Between the domination of transnational companies and its discourse on business and human rights: contract farming and banana small farmers in the Davao region (The Philippines)
MetadataShow full item record
This research examined violations towards small farmers’ rights over banana plantations – with the emphasis that the farmers held their agreements with transnational agribusiness corporations in Santo Tomas and Compostela Valley, Davao Region, Mindanao, the Philippines. By focusing on the right to work and the right to enjoyment of safe and healthy work conditions, the study was intended to enrich the existing literature reviews on contract farming (CF). The scholars in this field have explored this issue through many different approaches; however, perspective highlighting the farmers’ rights is still infrequently investigated. By using a case study method, the research focused on the implementation process of CF and its impact in the production cycle of small growers. The study conducted interviews and focus group discussions with eight small farmers, two academics, two nongovernmental organisations (NGOs) and one journalist and analysed government document policies, and had direct observation of several key events in the field. The research revealed that the companies governing the small farmers or growers as well as workers affect their social, economic and political aspects. Trans-national companies (TNCs) are controlling the market and the production chain through their subsidiaries or affiliation companies by rejecting the UN Guiding Principles on Business and Human Rights (UN Guiding Principles), obligating them to respect the rights regardless of their size, sector, operational context, ownership and structure. However, since the UN Guiding Principles can be sorted as soft law, the companies do not have an obligation to follow it. Instead, the companies are considered to be violating the right to work and right to the enjoyment of just and safe working conditions of the small farmers and workers. The violations included unfair contract signing, low payment on rented land, minimum wage and unhealthy working conditions. However, as CF is no single phenomenon, it was observed that the small farmers and workers had three strategies in gaining their rights over these domineering companies. They fought using formal and non-formal ways to demand the companies respect and fulfil their rights. This research should be able to strengthen the argument that companies are controlling the small farmers and workers under the CF system through social, economic and political aspects. Key words: Banana, Contract farming, Farmers’ rights, Socio-economic and political control, Philippines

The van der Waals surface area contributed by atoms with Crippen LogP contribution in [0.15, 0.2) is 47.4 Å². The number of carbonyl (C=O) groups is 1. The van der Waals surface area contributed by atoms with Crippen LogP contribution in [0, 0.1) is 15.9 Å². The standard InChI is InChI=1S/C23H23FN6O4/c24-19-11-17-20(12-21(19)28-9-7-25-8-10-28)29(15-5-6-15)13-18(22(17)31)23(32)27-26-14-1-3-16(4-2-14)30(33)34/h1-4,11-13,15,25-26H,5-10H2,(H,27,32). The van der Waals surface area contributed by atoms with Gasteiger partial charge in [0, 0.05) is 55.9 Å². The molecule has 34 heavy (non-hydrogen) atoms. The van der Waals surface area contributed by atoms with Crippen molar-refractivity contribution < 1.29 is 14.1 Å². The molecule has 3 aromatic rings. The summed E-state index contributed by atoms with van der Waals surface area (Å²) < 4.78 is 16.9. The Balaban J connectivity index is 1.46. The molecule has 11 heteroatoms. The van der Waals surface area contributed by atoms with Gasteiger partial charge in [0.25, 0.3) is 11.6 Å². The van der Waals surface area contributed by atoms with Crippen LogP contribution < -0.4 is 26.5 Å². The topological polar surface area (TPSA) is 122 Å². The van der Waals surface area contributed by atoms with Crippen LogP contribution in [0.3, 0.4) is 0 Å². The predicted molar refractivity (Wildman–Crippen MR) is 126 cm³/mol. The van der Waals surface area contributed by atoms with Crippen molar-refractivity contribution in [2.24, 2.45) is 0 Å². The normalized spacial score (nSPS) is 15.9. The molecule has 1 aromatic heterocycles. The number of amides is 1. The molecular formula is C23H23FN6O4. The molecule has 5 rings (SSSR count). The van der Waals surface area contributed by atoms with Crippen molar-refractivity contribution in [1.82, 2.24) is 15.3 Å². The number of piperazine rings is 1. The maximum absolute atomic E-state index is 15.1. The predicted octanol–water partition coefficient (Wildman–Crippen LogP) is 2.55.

Digital Object Identifier (DOI)http://doi.org/20.500.11825/1828
Showing items related by title, author, creator and subject.
Austerity at what cost? : a comparative analysis of the protective standards of economic, social and cultural rights during economic crisis Tsolaki, Chrysanthi (2019)The economic crisis of 2008 had a severe impact on the economic, social and cultural rights of people, which was aggravated by the responses taken by the affected states, including a variety of austerity measures that ...
Budoo, Ashwanee; Abebe, Adem; Buabeng-Baidoo, Stephen; Ashagrey, Henok (Global Campus of Human Rights, 2019)This article highlights selected developments in democracy and human rights in Africa during 2018. While highlighting the progress that Africa has made in relation to democracy in countries such as Ethiopia, Angola, ...